The Internal Revenue Service might shut down and send its employees home for a few days this summer if it can’t find a “reasonable way” to close an anticipated budget gap, according to the agency’s chief.

IRS Commissioner John Koskinen said at a Thursday news conference that furloughs might be necessary as a last resort if the agency runs into a budget shortfall as a result of the funding cuts Congress and President Obama imposed on it through recent spending legislation.

“There is no way we can say right now that [furloughs] wont happen,” Koskinen told reporters, according to a Politico report. He added that he might have to close the agency “for a day, two days, whatever days it would take to close the gap that we can’t otherwise close in a reasonable way.”


IRS Commissioner John Koskinen this week warned that budget cuts could have dire consequences for the IRS, U.S. taxpayers and federal coffers. (AP Photo)

The commissioner said he would make a decision about furloughs by the end of summer.

“It’s a balancing act,” Koskinen said in a conference call on Thursday. “What we don’t want to do is take a shutdown day and then discover later in the year that things worked out in such a way that we didn’t have to do it.”

The recent spending package gave the IRS about $11 billion for 2015, reducing its budget by $346 million compared to last year. The 3 percent cut came despite the added responsibility of administering Affordable Care Act tax credits and penalties during the upcoming tax cycle.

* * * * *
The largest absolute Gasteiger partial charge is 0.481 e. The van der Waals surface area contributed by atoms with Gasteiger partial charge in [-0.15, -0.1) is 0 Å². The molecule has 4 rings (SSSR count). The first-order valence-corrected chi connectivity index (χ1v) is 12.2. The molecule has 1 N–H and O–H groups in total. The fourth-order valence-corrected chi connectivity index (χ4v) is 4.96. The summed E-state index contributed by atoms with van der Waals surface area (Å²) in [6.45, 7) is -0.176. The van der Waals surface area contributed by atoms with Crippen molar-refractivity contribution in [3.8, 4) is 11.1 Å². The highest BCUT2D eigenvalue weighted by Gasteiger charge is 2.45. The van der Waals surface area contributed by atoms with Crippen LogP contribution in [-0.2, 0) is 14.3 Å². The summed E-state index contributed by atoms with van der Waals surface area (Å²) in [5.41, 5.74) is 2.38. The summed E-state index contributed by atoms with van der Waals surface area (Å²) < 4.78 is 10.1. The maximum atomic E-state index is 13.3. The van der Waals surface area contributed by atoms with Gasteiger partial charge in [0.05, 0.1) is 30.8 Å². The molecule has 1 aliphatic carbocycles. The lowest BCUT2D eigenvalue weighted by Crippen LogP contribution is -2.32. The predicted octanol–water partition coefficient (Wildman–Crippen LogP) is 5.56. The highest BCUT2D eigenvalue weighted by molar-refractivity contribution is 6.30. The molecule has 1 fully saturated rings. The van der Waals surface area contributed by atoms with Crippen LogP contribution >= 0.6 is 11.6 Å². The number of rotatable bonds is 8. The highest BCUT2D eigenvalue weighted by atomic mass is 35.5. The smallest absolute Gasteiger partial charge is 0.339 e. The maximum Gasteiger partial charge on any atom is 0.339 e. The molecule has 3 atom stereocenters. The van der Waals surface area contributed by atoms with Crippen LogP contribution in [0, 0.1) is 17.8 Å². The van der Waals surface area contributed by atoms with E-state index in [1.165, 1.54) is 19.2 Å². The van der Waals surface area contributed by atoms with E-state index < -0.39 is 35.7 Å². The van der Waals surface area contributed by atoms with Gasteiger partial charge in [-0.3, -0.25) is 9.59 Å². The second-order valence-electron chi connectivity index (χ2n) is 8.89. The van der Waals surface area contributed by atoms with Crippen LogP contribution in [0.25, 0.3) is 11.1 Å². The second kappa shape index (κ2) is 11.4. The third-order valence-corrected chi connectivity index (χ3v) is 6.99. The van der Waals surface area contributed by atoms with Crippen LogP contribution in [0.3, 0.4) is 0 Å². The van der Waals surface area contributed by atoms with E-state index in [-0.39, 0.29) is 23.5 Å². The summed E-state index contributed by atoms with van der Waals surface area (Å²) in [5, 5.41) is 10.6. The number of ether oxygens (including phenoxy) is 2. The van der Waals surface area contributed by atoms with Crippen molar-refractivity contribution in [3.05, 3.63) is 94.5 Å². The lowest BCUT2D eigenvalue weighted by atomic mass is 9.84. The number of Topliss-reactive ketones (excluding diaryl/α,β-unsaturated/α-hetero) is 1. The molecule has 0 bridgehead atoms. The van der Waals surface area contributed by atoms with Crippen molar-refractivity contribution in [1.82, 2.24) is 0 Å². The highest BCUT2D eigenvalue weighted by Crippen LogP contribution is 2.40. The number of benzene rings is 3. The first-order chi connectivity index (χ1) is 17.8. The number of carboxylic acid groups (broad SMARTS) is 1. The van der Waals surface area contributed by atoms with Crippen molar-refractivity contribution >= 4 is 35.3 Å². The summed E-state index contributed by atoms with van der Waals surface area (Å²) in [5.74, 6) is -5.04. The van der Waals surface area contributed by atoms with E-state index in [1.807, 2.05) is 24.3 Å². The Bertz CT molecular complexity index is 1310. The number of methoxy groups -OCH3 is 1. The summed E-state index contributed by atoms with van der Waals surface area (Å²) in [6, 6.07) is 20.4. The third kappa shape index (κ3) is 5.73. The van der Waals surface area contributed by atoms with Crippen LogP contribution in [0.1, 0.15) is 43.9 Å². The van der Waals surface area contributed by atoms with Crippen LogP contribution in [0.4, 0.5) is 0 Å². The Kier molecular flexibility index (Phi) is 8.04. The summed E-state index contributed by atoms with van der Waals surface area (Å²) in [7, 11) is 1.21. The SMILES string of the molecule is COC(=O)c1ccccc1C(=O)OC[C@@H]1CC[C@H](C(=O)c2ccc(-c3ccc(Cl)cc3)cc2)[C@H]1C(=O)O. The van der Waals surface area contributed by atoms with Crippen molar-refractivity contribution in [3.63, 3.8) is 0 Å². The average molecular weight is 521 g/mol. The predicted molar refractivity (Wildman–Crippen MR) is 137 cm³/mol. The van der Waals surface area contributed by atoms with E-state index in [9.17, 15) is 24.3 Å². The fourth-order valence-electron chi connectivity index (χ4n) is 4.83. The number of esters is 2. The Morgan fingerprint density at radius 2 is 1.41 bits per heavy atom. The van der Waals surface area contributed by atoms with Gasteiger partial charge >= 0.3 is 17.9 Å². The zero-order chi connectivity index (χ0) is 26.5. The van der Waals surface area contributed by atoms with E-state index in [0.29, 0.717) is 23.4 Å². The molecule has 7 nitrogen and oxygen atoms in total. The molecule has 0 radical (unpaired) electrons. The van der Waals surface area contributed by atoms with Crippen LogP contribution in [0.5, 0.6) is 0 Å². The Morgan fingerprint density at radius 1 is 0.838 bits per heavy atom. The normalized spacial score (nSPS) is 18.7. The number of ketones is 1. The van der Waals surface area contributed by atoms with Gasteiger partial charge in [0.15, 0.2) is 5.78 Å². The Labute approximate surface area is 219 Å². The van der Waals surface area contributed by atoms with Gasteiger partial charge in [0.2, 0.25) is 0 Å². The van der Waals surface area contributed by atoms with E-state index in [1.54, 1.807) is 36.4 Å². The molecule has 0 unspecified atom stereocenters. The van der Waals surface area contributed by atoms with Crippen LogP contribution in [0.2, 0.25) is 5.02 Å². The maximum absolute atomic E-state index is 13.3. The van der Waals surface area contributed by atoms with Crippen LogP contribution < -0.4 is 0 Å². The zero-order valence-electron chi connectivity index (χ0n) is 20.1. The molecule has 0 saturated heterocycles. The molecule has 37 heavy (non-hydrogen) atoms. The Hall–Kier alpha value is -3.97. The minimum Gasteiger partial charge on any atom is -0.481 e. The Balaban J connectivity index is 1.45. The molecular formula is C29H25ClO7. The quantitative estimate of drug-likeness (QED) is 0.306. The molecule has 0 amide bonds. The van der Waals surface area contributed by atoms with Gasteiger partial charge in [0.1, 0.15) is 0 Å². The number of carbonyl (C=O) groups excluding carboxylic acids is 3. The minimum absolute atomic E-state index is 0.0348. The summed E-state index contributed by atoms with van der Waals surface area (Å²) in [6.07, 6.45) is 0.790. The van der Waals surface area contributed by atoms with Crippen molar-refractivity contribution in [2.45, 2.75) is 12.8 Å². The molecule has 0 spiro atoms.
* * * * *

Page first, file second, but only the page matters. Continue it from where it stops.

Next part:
Koskinen told IRS employees in an e-mail on Wednesday that the agency plans to suspend overtime, slash temporary-worker hours and halt new hires to save $180 million, in addition to trimming $160 million its tax-enforcement operations, according to a Federal News Radio article.

The IRS budget has steadily shrunk since 2009, dipping by more than 10 percent since then.


(Source: IRS Oversight Board FY2014 IRS Budget Recommendation)

The National Treasury Employees Union, which represents IRS workers, has criticized Congress for reducing the agency’s budget for a fifth consecutive year.

“Today, the IRS is struggling to keep the lights on,” NTEU president Colleen M. Kelley said in a statement this week. “Not only do these cuts threaten our voluntary tax-compliance system, they also reduce the ability of the IRS to continue to collect 93 percent of our nation’s revenue.”

National Taxpayers Advocate Nina Olson said in a report on Wednesday that U.S. taxpayers will face the worst levels of IRS service in more than a decade during the upcoming filing season, with as few as 43 percent of callers reaching an agent.

Olson added that the IRS would shrink by about 17,000 employees this year while the number of taxpayers grows by 7 million.

Koskinen said in his email that his agency will miss out on at least $2 billion in IRS collections revenue because of this year’s cuts.